McDonogh 19: Desegregation of the New Orleans School System

On November 14, 1960, three African American girls Leona Tate, Tessie Prevost, and Gail Etienne walked into McDonogh 19 Elementary School to attend their first-grade classes, integrating the traditionally all-white school located in the Lower Ninth Ward. 

The U.S. Supreme Court’s decision in Brown v. Board of Education (1954) declared separate public schools for Black and white students unconstitutional six years earlier, but McDonogh 19 and many other schools remained segregated due to the resistance of Louisiana State officials and the Orleans Parish School Board (OPSB). In response to this refusal to integrate, Federal Judge J. Skelly Wright ordered the nation’s first court-ordered school integration plan in New Orleans. The mandate allowed Black families to enroll first-grade students in the school closest to them, regardless of race. However, potential students had to complete an application process to transfer to all-white schools, involving arbitrary and white-washed standards of intelligence and behavior. Out of the 137 Black children who applied for transfers, OPSB approved only five, including Tate, Prevost, and Etienne who became known as the McDonogh Three. [1]

Segregationists in Louisiana pulled out all the legal stops they could to block integration. They passed legislation to replace the elected officials on the OPSB with state-appointed committee members, while Act 496 also gave the governor the ability to override court orders for schools. Despite such attempts, Judge Wright used his seat on the federal bench to overrule the state’s overstepping. [2] 

On the morning of November 14, Tate recalls how “a car pulled up, a black car which was the marshals…” [3] She references the federal marshals who arrived at the homes of the McDonough Three to escort them to school. As the news spread, the white parents of the Lower Ninth Ward came to protest and take their children out of the school. In a 2017 interview, Etienne reflects on the protestors: “I remember the crowd—the bigger thing to me that day was the crowds of people, the way they were acting and making all the noises, and hollering at us.” [4] As the three girls sat outside the principal's office waiting to go to class, children streamed out of the school in protest of integration. “And then after that it was just the three of us for an entire year,” Prevost explains, describing how white parents removed their children from the integrated school. [5]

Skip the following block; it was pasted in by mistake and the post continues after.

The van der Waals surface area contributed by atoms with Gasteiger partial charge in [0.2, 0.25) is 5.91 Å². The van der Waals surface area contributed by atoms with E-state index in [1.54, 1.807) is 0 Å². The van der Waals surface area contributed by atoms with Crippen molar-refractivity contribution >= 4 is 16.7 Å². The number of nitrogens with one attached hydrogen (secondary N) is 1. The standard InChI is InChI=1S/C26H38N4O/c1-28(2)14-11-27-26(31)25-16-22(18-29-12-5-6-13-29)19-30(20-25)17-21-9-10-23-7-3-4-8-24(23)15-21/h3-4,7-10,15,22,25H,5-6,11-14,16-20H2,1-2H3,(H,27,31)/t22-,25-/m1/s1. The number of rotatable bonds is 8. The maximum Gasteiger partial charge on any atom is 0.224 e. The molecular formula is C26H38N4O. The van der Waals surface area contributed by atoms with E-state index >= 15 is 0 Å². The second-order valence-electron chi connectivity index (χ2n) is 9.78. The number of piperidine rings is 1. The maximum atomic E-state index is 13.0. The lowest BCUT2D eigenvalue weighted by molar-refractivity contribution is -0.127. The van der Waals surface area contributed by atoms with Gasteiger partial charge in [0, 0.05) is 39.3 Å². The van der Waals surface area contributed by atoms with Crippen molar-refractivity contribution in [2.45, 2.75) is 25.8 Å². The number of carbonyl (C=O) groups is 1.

In January 1962, the school board decided to convert McDonogh 19 into an exclusively African American school. Due to this change, the parents of the McDonogh Three removed them from McDonogh 19 and transferred them to T.J. Semmes, another school in the process of integration. McDonogh 19 remained an active school until Hurricane Katrina caused flood damage in 2005. Thanks to the Leona Tate Foundation, McDonogh 19 is now home to The Tate Etienne Prevost Interpretive Center, serving as a civil rights exhibit, community center, and affordable housing location as of May 2022. [6]


Leona Tate shares her experiencing entering McDonogh 19 as one of the "McDonogh Three". Part 1 of 2.
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Leona Tate shares her experiencing entering McDonogh 19 as one of the "McDonogh Three". Part 2 of 2.
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